If there was any lesson to be learned last season on American Idol, it’s this: There’s life after Simon Cowell. And Scotty McCreery, America’s 10th Idol, wasn’t the only beneficiary of the show’s still-beating heart. So was replacement judge Jennifer Lopez‘s stalled singing career.
Yes, folks, life went on. Despite the departure of Simon Cowell last year after season nine, American Idol continued, popularity more than in tact. The Wednesday performance night edition was still the No. 1 show on prime-time TV during the 2010-2011 season, with an increase in overall average weekly viewership since last year to 25.86 million, up from 22.97 million, which had been a considerable drop from season eight’s 25.53 million. (Should we blame Ellen DeGeneres, who joined as a judge for the ninth season only and left along with Cowell and Kara DioGuardi, or a continuation of the season-to-season erosion in viewers that had plagued the show for several years before the tenth-season upswing?) Meanwhile, the May 25 season finale attracted 29.29 million viewers, five million more than season nine’s denouement.
So what does this mean for Simon Cowell? When his US version of The X Factor, the show he created in the UK in 2004 and judged until last year, debuts September 21 on Fox (the network that airs Idol), he’ll have the playing field all to himself. The Voice, featuring the judging panel of Christina Aguilera, Cee Lo Green, Blake Shelton and Maroon 5’s Adam Levine, just finished its well-received run on NBC (at No. 20 for the season, with a weekly average of 11.97 million viewers), and it will return for a second round next year. But will the US X Factor be too much too soon. Has America discovered enough new pop (and country) idols for one year?
Cowell will no doubt be a draw, but perhaps less of one than we might have expected before Idol carried on so nicely without him. And the bad press over the hiring and firing of Cheryl Cole, the Girls Aloud member who was plucked from the judges table of the UK X Factor for the US one, has raised the show’s profile without really helping it.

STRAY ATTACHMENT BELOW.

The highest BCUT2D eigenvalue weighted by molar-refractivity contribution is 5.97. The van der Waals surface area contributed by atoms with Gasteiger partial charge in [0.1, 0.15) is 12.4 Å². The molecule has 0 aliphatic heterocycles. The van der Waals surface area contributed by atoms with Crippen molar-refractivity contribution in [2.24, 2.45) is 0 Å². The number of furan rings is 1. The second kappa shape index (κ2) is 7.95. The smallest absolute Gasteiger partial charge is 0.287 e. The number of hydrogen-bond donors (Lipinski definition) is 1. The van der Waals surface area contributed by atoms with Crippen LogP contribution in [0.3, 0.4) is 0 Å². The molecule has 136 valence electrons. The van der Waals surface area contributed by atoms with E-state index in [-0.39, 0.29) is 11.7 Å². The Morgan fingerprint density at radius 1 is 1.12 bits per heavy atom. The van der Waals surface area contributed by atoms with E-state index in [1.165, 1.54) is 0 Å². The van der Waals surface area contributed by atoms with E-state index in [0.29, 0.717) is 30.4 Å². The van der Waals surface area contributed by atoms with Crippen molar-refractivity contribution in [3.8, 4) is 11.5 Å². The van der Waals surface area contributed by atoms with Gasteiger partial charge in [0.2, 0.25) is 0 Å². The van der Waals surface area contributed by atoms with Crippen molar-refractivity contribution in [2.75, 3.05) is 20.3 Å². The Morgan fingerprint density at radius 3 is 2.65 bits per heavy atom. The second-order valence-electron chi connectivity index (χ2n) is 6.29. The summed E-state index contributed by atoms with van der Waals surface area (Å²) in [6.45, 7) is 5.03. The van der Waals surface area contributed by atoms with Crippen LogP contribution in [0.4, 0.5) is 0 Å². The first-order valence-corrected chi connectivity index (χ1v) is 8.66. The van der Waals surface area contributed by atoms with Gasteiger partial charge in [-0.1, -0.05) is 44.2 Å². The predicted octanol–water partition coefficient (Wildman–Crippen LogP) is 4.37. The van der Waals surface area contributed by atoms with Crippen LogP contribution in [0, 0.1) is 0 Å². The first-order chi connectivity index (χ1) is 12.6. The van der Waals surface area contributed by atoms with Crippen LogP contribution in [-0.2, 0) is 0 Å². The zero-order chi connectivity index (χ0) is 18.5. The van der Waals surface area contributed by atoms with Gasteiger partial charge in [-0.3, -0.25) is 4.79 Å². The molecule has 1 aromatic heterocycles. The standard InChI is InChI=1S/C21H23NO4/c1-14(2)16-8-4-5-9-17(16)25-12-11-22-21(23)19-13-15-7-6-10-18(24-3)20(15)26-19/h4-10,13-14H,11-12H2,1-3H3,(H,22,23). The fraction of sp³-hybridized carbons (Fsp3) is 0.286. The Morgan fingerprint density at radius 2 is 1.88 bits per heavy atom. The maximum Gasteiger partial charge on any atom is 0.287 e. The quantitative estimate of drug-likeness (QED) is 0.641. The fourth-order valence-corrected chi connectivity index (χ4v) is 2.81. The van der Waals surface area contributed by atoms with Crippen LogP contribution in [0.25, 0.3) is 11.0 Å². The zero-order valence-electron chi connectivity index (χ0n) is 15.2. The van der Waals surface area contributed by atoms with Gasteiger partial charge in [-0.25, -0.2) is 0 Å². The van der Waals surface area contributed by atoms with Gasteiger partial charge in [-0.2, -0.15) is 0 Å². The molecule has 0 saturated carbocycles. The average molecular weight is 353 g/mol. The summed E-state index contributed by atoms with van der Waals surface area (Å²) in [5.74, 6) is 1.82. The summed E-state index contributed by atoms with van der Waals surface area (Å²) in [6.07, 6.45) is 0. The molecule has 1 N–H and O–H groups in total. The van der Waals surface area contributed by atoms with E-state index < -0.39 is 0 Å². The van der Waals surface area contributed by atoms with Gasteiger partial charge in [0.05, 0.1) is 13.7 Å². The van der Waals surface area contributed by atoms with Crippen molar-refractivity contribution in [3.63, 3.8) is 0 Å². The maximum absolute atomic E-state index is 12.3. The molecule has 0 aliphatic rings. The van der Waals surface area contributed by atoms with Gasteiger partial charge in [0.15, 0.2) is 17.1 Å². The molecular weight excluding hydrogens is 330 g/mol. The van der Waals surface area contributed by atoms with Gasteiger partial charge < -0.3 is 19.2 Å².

Pussycat Doll Nicole Scherzinger, who had previously been tapped to cohost but will now take Cole’s place as a judge, is a much smarter choice, but why the eleventh-hour switch? (Cole had already participated in auditions and still will appear in some episodes when The X Factor premieres.) Some reports have indicated that Cole was let go because of the fear that her thick British accent would be unintelligible to viewers in the US, but I’m not buying that weak excuse. She had the same accent when she was hired that she had when she was fired, and surely her speaking voice was considered before anyone signed on the dotted line.
I’d bet Steven Tyler‘s hair extensions Cole’s dismissal had everything to do with the other reported reason: that Cole didn’t quite click with Paula Abdul, Cowell’s former Idol co-worker whom he hired to reunite with him on the US X Factor as a judge. (Music mogul L.A. Reid will be the fourth wheel.) And there you have it! As a draw in the States, Abdul is so much more valuable than Cole, a big star in the UK but one who is pretty much unheard of in the US.
If people are going to tune into The X Factor in droves, it won’t necessarily be for the great music or even to hear what Simon Cowell is going to say next. (He did, after all, become a broken record of sorts about five seasons in on Idol.) It will be to once again tune into The Simon Cowell and Paula Abdul Love/Hate Show. I know that’s why I won’t miss it. I want to see the ex-sparring colleagues hiss and make up all over again and again and again.
And that will be the most important ex factor of all.